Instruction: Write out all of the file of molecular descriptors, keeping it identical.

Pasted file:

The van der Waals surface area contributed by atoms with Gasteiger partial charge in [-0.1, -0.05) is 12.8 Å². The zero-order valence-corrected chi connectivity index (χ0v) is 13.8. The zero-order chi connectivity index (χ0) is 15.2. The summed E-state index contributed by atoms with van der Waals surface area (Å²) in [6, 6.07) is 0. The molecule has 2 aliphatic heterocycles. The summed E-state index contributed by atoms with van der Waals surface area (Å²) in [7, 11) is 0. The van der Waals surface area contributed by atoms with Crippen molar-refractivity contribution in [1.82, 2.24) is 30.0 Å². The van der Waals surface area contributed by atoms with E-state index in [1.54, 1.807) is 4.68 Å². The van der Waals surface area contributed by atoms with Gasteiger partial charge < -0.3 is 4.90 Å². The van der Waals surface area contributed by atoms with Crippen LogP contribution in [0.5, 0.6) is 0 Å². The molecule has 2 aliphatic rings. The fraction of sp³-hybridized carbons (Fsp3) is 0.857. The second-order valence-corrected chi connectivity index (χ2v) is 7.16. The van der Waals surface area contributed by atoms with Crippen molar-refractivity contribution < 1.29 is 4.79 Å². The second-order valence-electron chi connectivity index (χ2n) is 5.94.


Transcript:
The van der Waals surface area contributed by atoms with Gasteiger partial charge in [-0.1, -0.05) is 12.8 Å². The zero-order valence-corrected chi connectivity index (χ0v) is 13.8. The zero-order chi connectivity index (χ0) is 15.2. The summed E-state index contributed by atoms with van der Waals surface area (Å²) in [6, 6.07) is 0. The molecule has 2 aliphatic heterocycles. The summed E-state index contributed by atoms with van der Waals surface area (Å²) in [7, 11) is 0. The van der Waals surface area contributed by atoms with Crippen molar-refractivity contribution in [1.82, 2.24) is 30.0 Å². The van der Waals surface area contributed by atoms with E-state index in [1.54, 1.807) is 4.68 Å². The van der Waals surface area contributed by atoms with Gasteiger partial charge < -0.3 is 4.90 Å². The van der Waals surface area contributed by atoms with Crippen LogP contribution in [0.5, 0.6) is 0 Å². The molecule has 2 aliphatic rings. The fraction of sp³-hybridized carbons (Fsp3) is 0.857. The second-order valence-corrected chi connectivity index (χ2v) is 7.16. The van der Waals surface area contributed by atoms with Crippen molar-refractivity contribution < 1.29 is 4.79 Å². The second-order valence-electron chi connectivity index (χ2n) is 5.94.